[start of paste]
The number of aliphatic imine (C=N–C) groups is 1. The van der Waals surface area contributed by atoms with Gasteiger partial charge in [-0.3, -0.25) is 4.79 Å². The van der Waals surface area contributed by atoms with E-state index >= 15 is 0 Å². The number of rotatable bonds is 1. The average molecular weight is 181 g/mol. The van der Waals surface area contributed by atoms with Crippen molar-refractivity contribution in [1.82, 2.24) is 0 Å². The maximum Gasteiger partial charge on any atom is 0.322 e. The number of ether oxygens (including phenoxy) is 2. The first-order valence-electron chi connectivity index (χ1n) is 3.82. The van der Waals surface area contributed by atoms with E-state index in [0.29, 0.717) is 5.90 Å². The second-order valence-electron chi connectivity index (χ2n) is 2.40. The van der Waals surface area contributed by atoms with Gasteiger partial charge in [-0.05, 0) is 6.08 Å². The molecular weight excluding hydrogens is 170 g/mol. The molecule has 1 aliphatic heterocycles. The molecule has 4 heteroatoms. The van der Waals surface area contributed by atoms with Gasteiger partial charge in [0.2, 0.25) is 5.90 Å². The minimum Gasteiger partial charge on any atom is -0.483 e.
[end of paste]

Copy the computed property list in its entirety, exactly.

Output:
The number of aliphatic imine (C=N–C) groups is 1. The van der Waals surface area contributed by atoms with Gasteiger partial charge in [-0.3, -0.25) is 4.79 Å². The van der Waals surface area contributed by atoms with E-state index >= 15 is 0 Å². The number of rotatable bonds is 1. The average molecular weight is 181 g/mol. The van der Waals surface area contributed by atoms with Crippen molar-refractivity contribution in [1.82, 2.24) is 0 Å². The maximum Gasteiger partial charge on any atom is 0.322 e. The number of ether oxygens (including phenoxy) is 2. The first-order valence-electron chi connectivity index (χ1n) is 3.82. The van der Waals surface area contributed by atoms with E-state index in [0.29, 0.717) is 5.90 Å². The second-order valence-electron chi connectivity index (χ2n) is 2.40. The van der Waals surface area contributed by atoms with Gasteiger partial charge in [-0.05, 0) is 6.08 Å². The molecular weight excluding hydrogens is 170 g/mol. The molecule has 1 aliphatic heterocycles. The molecule has 4 heteroatoms. The van der Waals surface area contributed by atoms with Gasteiger partial charge in [0.2, 0.25) is 5.90 Å². The minimum Gasteiger partial charge on any atom is -0.483 e.